And at the heavenly wedding-feast, all those true children of Mother Church, all those living members of the Body of Christ, will be recognised as children of God the Father, because they share in the flesh of Him who is both the heavenly Lord of Mother Church and the only-begotten Son of the eternal Father.
Therefore, the ten virgins waiting for the Bridegroom represent the whole of mankind called to become the Bride, called to enter with Christ as members of His Body into the wedding-feast of Heaven.  Five, half of them, however, carried out their duties on behalf of the community so negligently and foolishly that they were found to be definitively unfit to enter into the feast.
Due to the delayed appearance of the bridegroom, all ten of the virgins had grown tired, just as we ourselves, indeed, would grow tired under such circumstances, for very few of us like the exhausting tension of delayed expectation.   There was no fault in such weariness.
However, when the cry had gone up that the Bridegroom’s arrival was imminent, and all ten virgins had dutifully set about trimming their lamps since those lamps were quite small -- not being meant light up the way so much as to show that someone was attentively waiting, ready and willing to welcome the Bridegroom -- when, after such a long delay, they had tried to trim their flames to burn brighter, they found that there was too little oil in their lamps to support a bigger flame.  Once again, that of itself was natural enough and without blame.  
However, it had always been a strong possibility, nay even a probability, that the Bridegroom would be delayed in his arrival due to friends and neighbours congratulating him on his way to the wedding-feast, and those foolish virgins were consequently shown to be most seriously at fault in that they had not taken precautions against any such contingency by bringing an extra supply of oil with them.  And now, at the very moment of the Bridegroom’s arrival those five had been obliged to go off in search of more oil for their lamps and consequently were not able to welcome the Bridegroom, which was an insult to the Bridegroom, a betrayal of the splendid preparations planned by the whole community, and a disgrace for themselves.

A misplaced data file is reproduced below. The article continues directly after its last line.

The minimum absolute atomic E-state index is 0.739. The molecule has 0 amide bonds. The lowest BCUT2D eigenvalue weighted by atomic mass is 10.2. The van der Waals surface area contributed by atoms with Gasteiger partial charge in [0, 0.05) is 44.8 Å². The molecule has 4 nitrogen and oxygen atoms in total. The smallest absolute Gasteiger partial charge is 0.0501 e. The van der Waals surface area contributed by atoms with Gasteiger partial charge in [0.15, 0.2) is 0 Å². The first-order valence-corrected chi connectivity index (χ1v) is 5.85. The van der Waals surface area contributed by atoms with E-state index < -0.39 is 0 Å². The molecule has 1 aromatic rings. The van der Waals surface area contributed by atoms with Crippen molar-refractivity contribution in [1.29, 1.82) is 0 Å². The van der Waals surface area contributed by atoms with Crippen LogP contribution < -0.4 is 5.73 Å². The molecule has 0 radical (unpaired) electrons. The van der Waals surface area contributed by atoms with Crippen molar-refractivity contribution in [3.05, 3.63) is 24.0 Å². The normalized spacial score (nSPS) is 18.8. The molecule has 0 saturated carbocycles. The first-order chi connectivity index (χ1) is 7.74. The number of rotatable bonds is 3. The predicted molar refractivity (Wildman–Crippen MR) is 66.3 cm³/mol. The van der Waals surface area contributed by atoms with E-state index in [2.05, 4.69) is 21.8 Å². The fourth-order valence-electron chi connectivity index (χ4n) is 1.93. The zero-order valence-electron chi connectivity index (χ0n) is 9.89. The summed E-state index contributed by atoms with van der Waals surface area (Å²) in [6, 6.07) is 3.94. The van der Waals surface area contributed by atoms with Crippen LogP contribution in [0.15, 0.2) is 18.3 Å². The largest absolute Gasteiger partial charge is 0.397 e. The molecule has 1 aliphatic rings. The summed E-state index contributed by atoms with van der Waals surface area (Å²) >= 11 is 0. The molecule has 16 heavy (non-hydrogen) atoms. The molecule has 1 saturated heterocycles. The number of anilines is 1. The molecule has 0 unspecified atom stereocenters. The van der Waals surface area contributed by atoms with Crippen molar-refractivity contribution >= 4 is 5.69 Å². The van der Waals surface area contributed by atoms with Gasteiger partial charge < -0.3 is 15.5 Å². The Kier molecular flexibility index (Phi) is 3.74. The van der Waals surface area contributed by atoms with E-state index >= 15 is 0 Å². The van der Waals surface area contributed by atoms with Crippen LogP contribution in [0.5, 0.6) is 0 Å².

Sadly, many Christians likewise grow tired of waiting for the Lord to manifest His presence and His power in their lives; and -- like the foolish virgins of our parable --not having grown sufficiently in virtue as a result of having paid little attention to their understanding and practice of the Faith, they are often found to be too proud in mind, too impatient in temperament, and too weak in faith, to be able to wait for the Lord with faithful devotion and humble expectancy.   As Jesus once said:
Many false prophets will rise up and deceive many.  And because lawlessness will abound, the love of many will grow cold.  But he who endures (that is, those individuals who endure) to the end shall be saved. (Matthew 24:11-13)
Many hearts, Jesus said, indeed -- near the end – most, will grow cold through waiting.  That can already be seen in these our days when lawlessness of the most primal and degrading, and also most outrageously proud and exuberant sort, proclaims itself so loudly and openly that some, though having been brought up as Catholics, on seeing that the flow of life around them is becoming a torrent both wild and dangerous, begin think that they too, perhaps, should be experiencing something exciting or doing something different or special in and with their lives, not apparently wasting them by continuing with what seems to be futile, namely, devoutly loving the Lord and patiently waiting for and trusting in Him.  If He does not quickly show His hand, so to speak, by bestowing tangible blessings, these stop looking for Him and, at the best, turn to proving their own worth by winning the world’s approval for publicly good works, or else – less good but much more likely -- to proving their own worth by winning the acknowledgement of others by working in the world’s way for what the world prizes.